Factors associated with mortality after decompressive craniectomy in large basal ganglia bleeds
Published: 11 May 2021
Journal of Neuroscience and Neurological Disorders , Volume 5, pp 029-033; https://doi.org/10.29328/journal.jnnd.1001048
Abstract: Aim: To assess the efficacy of decompressive craniectomy in patients with large basal ganglia (BG) bleed. To establish predictive criteria of mortality after surgery in patients with BG bleed. Materials: This prospective study includes all patients of large spontaneous BG bleed operated by decompressive craniectomy without hematoma evacuation from October 2012 to September 2015. Data was collected on patient age, gender, distribution of bleed, affected hemisphere dominancy, preexisting medical conditions, admission Glasgow Coma Score (GCS), midline shift on CT or MRI Brain, hematoma volume and anisocoria, duration (hours) between the onset of stroke and operation, post-operative complications, and the duration of hospital stay. This data was correlated with one month mortality of the patients. Results: Total number of patients were 27. Mean age was 51 years and mean GCS was 7.55(range 5-11). The mean volume of the bleed was 68.51 ml. Mortality was noted in 17 out of 27 patients (63%) in 30 days. Thirteen of the 16 patients with intraventricular extension of BG bleed had mortality. The factors that showed statistically significant correlation with one month mortality were age, GCS at admission, volume of the bleed and the intraventricular extension. Conclusion: Large BG bleed was associated with high mortality and morbidity. Age of 50 years or more and GCS ≤ 8 at presentation were poor prognostic factors for decompressive craniectomy in patients with BG bleed. Patients with large BG bleed of volume > 60 ml and intraventricular extension had poor prognosis.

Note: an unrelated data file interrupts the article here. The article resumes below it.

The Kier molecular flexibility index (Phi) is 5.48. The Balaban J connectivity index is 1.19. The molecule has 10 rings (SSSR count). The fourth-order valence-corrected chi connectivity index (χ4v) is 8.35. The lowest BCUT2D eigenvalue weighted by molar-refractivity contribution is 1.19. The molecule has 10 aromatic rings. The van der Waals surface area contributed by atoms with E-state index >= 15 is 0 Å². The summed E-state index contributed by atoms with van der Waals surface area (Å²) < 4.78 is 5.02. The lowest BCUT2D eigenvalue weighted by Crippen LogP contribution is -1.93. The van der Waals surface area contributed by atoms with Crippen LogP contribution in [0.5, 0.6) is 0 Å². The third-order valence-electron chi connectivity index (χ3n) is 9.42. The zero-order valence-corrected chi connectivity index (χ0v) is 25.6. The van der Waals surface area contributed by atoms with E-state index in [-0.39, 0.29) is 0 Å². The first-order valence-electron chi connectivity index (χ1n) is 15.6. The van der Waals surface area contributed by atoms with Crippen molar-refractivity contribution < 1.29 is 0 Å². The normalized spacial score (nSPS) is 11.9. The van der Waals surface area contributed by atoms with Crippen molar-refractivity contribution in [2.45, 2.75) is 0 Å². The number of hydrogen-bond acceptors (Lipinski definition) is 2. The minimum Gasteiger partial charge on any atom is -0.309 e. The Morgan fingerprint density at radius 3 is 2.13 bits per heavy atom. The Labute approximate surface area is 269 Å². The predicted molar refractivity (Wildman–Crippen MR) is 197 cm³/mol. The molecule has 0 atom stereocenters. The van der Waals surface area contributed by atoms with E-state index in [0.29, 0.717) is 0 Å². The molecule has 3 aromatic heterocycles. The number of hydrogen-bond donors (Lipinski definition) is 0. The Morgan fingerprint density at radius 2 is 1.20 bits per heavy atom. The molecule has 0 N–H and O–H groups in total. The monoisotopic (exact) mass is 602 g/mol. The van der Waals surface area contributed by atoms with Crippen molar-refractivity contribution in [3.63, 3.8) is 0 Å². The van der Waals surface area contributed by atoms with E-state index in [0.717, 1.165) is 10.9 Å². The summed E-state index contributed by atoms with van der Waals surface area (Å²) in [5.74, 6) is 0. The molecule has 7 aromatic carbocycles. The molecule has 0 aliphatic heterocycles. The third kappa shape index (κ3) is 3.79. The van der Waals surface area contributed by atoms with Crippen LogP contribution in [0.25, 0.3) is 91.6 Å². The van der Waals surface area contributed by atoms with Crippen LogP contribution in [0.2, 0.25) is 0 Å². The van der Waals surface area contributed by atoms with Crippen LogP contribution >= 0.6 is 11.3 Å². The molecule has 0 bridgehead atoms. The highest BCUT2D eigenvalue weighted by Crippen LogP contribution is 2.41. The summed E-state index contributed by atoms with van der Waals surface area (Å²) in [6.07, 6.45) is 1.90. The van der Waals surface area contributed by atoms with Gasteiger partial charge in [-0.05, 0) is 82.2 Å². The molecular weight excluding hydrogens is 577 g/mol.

Keywords: mortality / bleed / efficacy / decompressive craniectomy / GCS / intraventricular / craniectomy in patients
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